Lorca completed Diván del Tamarit in 1934, two years before he was assassinated by fascist forces in Spain. The collection consists of gacelas and casidas, forms he knew from classical Persian and Arabic literature. Lorca understood that Spanish culture and language were deeply rooted in Al-Andalus, or Muslim Spain.
He emphasized the point in “Deep Song,” his lecture on the Spanish folk music out of which came flamenco. “When our songs reach the very heights of pain and love,” he said, “they become the expressive sisters of the magnificent verse of Arabian and Persian poets. The truth is that in the air of Córdoba and Granada, one still finds gestures and lines of remote Arabia, and remembrances of lost cities still arise from the murky palimpsest of the Albaicín.”
In Diván del Tamarit, Lorca’s poetry achieves the truth and passion of deep song. It has what the great flamenco performers and bull fighters of his time called duende. While Lorca’s theory of duende is a uniquely Spanish aesthetic and ethic, it provides useful insight into how and why all true art transcends the commercial and the political, even when it is both. To learn a little about duende, check out my article “The Duende of Lorca’s Diván del Tamarit.”
Diván del Tamarit Selections Sampled in “American Boy”
Notes on Diván del Tamarit
While Lorca may not have known the classical ghazal form, he had direct access to its spirit through his country’s Arabic-Muslim roots.
Al-Andalus, the Muslim Roots of Diván del Tamarit
Al-Andalus, or Islamic Iberia, began in 711 with the Berber invasion of Visigoth territories in Hispania. At its peak, it comprised Portugal and all but the northern quarter of Spain. Contrary to twenty-first century pop culture images of Islamic culture, the Muslim conquest brought forth a golden age to Iberia.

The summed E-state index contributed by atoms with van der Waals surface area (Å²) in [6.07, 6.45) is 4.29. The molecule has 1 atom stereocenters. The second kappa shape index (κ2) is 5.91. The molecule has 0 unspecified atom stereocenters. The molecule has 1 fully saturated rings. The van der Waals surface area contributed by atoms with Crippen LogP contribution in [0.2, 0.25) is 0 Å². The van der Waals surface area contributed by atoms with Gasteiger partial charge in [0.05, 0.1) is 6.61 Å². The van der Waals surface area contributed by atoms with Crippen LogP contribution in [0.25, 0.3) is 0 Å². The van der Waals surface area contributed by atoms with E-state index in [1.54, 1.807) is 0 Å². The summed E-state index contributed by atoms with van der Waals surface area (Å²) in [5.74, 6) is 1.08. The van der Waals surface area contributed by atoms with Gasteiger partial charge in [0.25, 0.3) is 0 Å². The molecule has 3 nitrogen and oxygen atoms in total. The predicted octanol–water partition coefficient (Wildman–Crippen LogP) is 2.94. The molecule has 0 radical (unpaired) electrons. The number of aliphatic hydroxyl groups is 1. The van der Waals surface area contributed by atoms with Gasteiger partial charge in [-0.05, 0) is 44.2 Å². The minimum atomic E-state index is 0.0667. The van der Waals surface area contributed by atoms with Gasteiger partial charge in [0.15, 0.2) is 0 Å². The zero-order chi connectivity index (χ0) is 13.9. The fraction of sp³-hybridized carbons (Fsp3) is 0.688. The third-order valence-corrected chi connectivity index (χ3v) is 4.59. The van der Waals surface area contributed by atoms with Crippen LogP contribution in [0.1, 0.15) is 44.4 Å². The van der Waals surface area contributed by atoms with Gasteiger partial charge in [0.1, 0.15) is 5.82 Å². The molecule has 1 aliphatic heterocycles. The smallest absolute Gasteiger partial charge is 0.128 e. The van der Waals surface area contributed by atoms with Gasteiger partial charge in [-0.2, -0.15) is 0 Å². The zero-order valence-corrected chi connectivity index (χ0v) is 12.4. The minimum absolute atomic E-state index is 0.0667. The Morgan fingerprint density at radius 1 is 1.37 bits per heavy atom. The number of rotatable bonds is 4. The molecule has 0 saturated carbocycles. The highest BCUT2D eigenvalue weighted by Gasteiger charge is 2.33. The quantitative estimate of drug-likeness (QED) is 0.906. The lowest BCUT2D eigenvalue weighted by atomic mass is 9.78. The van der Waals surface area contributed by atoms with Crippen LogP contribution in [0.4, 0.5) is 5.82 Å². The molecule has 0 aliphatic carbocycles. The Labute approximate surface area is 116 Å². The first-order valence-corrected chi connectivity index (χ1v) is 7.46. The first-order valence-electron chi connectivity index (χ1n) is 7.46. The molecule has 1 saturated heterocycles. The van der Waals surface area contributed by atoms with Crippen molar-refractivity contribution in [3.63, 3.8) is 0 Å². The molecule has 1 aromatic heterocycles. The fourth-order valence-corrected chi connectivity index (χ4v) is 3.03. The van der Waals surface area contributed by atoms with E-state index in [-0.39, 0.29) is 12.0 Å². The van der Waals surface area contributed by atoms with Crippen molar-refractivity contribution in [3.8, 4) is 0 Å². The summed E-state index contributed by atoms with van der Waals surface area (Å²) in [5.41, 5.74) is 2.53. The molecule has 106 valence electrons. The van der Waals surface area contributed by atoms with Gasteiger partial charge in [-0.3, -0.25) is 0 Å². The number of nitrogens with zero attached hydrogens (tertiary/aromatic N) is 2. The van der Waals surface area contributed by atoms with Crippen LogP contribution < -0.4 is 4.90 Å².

“Moorish Al-Andalus was an advancement in human society,” wrote Puerto Rican poet Victor Hernandez Cruz in the introduction to his recent book of poems, In the Shadow of Al-Andalus. Córdoba, the capital of Al-Andalus, became a great European center of progressive culture and learning where Muslims, Christians and Jews cooperated and lived together in peace. Muslim rule in some form existed in Iberia until 1492, when the sultan of Granada surrendered the Alhambra to Queen Isabella; that same year she sponsored Christopher Columbus’ voyage across the Atlantic.
What Does Diván del Tamarit Mean?
Diván is the Arabic word for a collection of poems. In his preface to his brother’s Selected Poems, Francisco García Lorca explained that “Tamarit is the ancient name of a place near Granada where [the García Lorca] family owned a country house. It was there that most of [Diván del Tamarit] was written.”
Images: “Federico García Lorca: From a mural on a barn in his birthplace, Fuente Vaqueros, Andalucía, Spain.” Photos by Spencer Means. Used under CC BY-SA 2.0 License.
To see the mural and its detail images as well as more photos from Andalucía, Provence and other places in Europe and the U.S., visit Spencer’s Flickr Page.